The SARS-CoV-2 receptor binding domain may provide a specific and sensitive target for population

June 11, 2020

A new analysis of blood sera taken from 63 COVID-19 patients, 71 controls, and various coronavirus-exposed animals provides strong support for the use of the SARS-CoV-2 virus' receptor-binding domain (RBD) as an antigen for reliable tests to detect antibodies to the virus. The study confirms that, because the SARS-CoV-2 RBD is distinct from those in related coronaviruses, it is capable of inducing antibodies that are highly specific to SARS-CoV-2. Additionally, the researchers found that more than 95% of patients developed antibodies to a recombinant SARS-CoV-2 RBD antigen within nine days after the onset of symptoms. Together, these results suggest that RBD-based antigens could be used to develop serological tests for SARS-CoV-2 exposure that are both specific for, and sensitive to, the SARS-CoV-2 virus. Moreover, the presence of RBD-induced antibodies strongly correlated with higher levels of virus-neutralizing antibodies in the sampled patients. Thus, deployed at the population level, RBD-based antibody tests could provide an estimate of how many individuals have recovered from SARS-CoV-2 infections, a necessary first step for implementing policies to contain the pandemic and re-open communities. Lakshmanane Premkumar and colleagues probed the antibody specificity of the SARS-CoV-2 RBD, a critical portion of the virus' spike protein complex, in sera sampled from symptomatic human patients, control patients, and animals exposed to various zoonotic coronaviruses. The researchers found that the RBD antigen was 98% sensitive - meaning it detected SARS-CoV-2 antibodies in 98% of individuals who tested positive for the virus via PCR tests - and 100% specific in the COVID-19 patient cohort, meaning that all patients who had tested positive for RBD-targeting antibodies were also positive for SARS-CoV-2 in PCR tests. In some patients, the RBD antigen cross-reacted with antibodies for SARS-CoV-1 (a related coronavirus that causes SARS), but since SARS-CoV-1 prevalence is very low in humans, this cross-reactivity is unlikely to pose diagnostic challenges, the scientists say. The researchers say they plan to examine whether asymptomatic patients who carry the virus exhibit similar antibody responses as those who experience symptomatic infections.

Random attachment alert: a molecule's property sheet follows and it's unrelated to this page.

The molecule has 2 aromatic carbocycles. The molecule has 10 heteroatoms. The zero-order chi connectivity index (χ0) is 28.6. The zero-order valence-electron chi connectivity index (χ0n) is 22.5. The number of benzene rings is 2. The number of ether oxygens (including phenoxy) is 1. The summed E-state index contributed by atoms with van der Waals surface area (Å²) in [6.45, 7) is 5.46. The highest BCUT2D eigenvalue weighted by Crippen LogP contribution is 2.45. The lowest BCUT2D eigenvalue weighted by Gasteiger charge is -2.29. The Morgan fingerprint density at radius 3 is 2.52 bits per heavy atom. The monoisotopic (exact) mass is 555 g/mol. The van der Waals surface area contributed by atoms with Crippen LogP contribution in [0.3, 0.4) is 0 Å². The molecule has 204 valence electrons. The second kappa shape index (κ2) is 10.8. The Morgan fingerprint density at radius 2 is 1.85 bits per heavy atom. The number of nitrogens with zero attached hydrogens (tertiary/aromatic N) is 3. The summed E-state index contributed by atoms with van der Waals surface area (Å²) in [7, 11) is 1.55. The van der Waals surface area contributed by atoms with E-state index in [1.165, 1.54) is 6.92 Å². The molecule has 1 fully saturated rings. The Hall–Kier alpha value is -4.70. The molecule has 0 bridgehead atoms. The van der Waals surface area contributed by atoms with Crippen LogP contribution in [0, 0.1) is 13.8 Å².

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American Association for the Advancement of Science

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